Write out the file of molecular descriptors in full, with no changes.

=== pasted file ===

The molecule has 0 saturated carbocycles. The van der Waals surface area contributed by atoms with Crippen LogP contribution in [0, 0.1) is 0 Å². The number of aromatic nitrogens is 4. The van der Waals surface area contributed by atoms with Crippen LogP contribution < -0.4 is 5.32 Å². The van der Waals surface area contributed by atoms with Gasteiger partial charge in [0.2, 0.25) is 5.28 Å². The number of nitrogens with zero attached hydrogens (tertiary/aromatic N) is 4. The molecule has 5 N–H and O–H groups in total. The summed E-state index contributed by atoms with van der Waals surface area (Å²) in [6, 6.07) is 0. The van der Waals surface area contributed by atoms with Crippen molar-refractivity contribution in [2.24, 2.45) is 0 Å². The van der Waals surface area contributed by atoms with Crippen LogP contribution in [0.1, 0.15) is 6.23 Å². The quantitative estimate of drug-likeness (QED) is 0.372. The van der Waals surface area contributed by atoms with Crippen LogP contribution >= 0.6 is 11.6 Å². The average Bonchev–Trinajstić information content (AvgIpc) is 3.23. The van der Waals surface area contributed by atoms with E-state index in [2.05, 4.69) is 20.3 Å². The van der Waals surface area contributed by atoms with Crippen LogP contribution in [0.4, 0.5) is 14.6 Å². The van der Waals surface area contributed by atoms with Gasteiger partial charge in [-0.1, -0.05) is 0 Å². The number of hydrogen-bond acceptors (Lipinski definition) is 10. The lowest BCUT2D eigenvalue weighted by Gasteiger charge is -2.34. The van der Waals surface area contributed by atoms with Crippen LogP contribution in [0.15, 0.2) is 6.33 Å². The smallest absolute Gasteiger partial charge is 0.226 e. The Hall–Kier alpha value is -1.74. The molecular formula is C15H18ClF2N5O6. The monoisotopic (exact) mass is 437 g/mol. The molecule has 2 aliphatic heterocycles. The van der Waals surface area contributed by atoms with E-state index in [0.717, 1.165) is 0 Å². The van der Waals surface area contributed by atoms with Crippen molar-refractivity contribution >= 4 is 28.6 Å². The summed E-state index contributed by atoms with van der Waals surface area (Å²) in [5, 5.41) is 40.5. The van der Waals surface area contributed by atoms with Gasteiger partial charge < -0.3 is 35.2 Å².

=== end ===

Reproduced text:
The molecule has 0 saturated carbocycles. The van der Waals surface area contributed by atoms with Crippen LogP contribution in [0, 0.1) is 0 Å². The number of aromatic nitrogens is 4. The van der Waals surface area contributed by atoms with Crippen LogP contribution < -0.4 is 5.32 Å². The van der Waals surface area contributed by atoms with Gasteiger partial charge in [0.2, 0.25) is 5.28 Å². The number of nitrogens with zero attached hydrogens (tertiary/aromatic N) is 4. The molecule has 5 N–H and O–H groups in total. The summed E-state index contributed by atoms with van der Waals surface area (Å²) in [6, 6.07) is 0. The van der Waals surface area contributed by atoms with Crippen molar-refractivity contribution in [2.24, 2.45) is 0 Å². The van der Waals surface area contributed by atoms with Crippen LogP contribution in [0.1, 0.15) is 6.23 Å². The quantitative estimate of drug-likeness (QED) is 0.372. The van der Waals surface area contributed by atoms with Crippen LogP contribution >= 0.6 is 11.6 Å². The average Bonchev–Trinajstić information content (AvgIpc) is 3.23. The van der Waals surface area contributed by atoms with E-state index in [2.05, 4.69) is 20.3 Å². The van der Waals surface area contributed by atoms with Crippen LogP contribution in [0.4, 0.5) is 14.6 Å². The van der Waals surface area contributed by atoms with Gasteiger partial charge in [-0.1, -0.05) is 0 Å². The number of hydrogen-bond acceptors (Lipinski definition) is 10. The lowest BCUT2D eigenvalue weighted by Gasteiger charge is -2.34. The van der Waals surface area contributed by atoms with Crippen LogP contribution in [0.15, 0.2) is 6.33 Å². The smallest absolute Gasteiger partial charge is 0.226 e. The Hall–Kier alpha value is -1.74. The molecular formula is C15H18ClF2N5O6. The monoisotopic (exact) mass is 437 g/mol. The molecule has 2 aliphatic heterocycles. The van der Waals surface area contributed by atoms with E-state index in [0.717, 1.165) is 0 Å². The van der Waals surface area contributed by atoms with Crippen molar-refractivity contribution >= 4 is 28.6 Å². The summed E-state index contributed by atoms with van der Waals surface area (Å²) in [5, 5.41) is 40.5. The van der Waals surface area contributed by atoms with Gasteiger partial charge < -0.3 is 35.2 Å².